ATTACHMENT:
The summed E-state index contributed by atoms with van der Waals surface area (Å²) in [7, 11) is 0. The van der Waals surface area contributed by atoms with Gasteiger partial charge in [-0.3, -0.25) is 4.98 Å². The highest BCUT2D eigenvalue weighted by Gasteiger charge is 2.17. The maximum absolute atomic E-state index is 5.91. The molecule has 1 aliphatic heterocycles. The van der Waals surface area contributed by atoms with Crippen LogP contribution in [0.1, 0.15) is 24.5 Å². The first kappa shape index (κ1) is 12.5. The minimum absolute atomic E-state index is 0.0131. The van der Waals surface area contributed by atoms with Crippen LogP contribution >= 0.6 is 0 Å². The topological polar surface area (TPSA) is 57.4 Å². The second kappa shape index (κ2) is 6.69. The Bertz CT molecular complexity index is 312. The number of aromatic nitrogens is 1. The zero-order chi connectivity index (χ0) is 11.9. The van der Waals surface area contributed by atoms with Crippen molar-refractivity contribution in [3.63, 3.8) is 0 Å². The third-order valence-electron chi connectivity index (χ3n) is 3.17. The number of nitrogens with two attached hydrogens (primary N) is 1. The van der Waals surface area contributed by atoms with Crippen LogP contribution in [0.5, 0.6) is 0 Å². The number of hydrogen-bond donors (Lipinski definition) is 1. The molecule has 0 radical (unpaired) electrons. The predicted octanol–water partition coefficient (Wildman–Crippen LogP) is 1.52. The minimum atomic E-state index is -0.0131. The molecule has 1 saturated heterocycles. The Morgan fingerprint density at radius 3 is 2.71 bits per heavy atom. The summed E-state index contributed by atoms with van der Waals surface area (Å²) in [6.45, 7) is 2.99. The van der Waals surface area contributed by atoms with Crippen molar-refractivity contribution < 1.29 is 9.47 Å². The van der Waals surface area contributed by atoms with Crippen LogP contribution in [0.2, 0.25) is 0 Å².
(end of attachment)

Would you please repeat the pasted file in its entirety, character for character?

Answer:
The summed E-state index contributed by atoms with van der Waals surface area (Å²) in [7, 11) is 0. The van der Waals surface area contributed by atoms with Gasteiger partial charge in [-0.3, -0.25) is 4.98 Å². The highest BCUT2D eigenvalue weighted by Gasteiger charge is 2.17. The maximum absolute atomic E-state index is 5.91. The molecule has 1 aliphatic heterocycles. The van der Waals surface area contributed by atoms with Crippen LogP contribution in [0.1, 0.15) is 24.5 Å². The first kappa shape index (κ1) is 12.5. The minimum absolute atomic E-state index is 0.0131. The van der Waals surface area contributed by atoms with Crippen LogP contribution >= 0.6 is 0 Å². The topological polar surface area (TPSA) is 57.4 Å². The second kappa shape index (κ2) is 6.69. The Bertz CT molecular complexity index is 312. The number of aromatic nitrogens is 1. The zero-order chi connectivity index (χ0) is 11.9. The van der Waals surface area contributed by atoms with Crippen molar-refractivity contribution in [3.63, 3.8) is 0 Å². The third-order valence-electron chi connectivity index (χ3n) is 3.17. The number of nitrogens with two attached hydrogens (primary N) is 1. The van der Waals surface area contributed by atoms with Crippen LogP contribution in [0.5, 0.6) is 0 Å². The number of hydrogen-bond donors (Lipinski definition) is 1. The molecule has 0 radical (unpaired) electrons. The predicted octanol–water partition coefficient (Wildman–Crippen LogP) is 1.52. The minimum atomic E-state index is -0.0131. The molecule has 1 saturated heterocycles. The Morgan fingerprint density at radius 3 is 2.71 bits per heavy atom. The summed E-state index contributed by atoms with van der Waals surface area (Å²) in [6.45, 7) is 2.99. The van der Waals surface area contributed by atoms with Crippen molar-refractivity contribution < 1.29 is 9.47 Å². The van der Waals surface area contributed by atoms with Crippen LogP contribution in [0.2, 0.25) is 0 Å².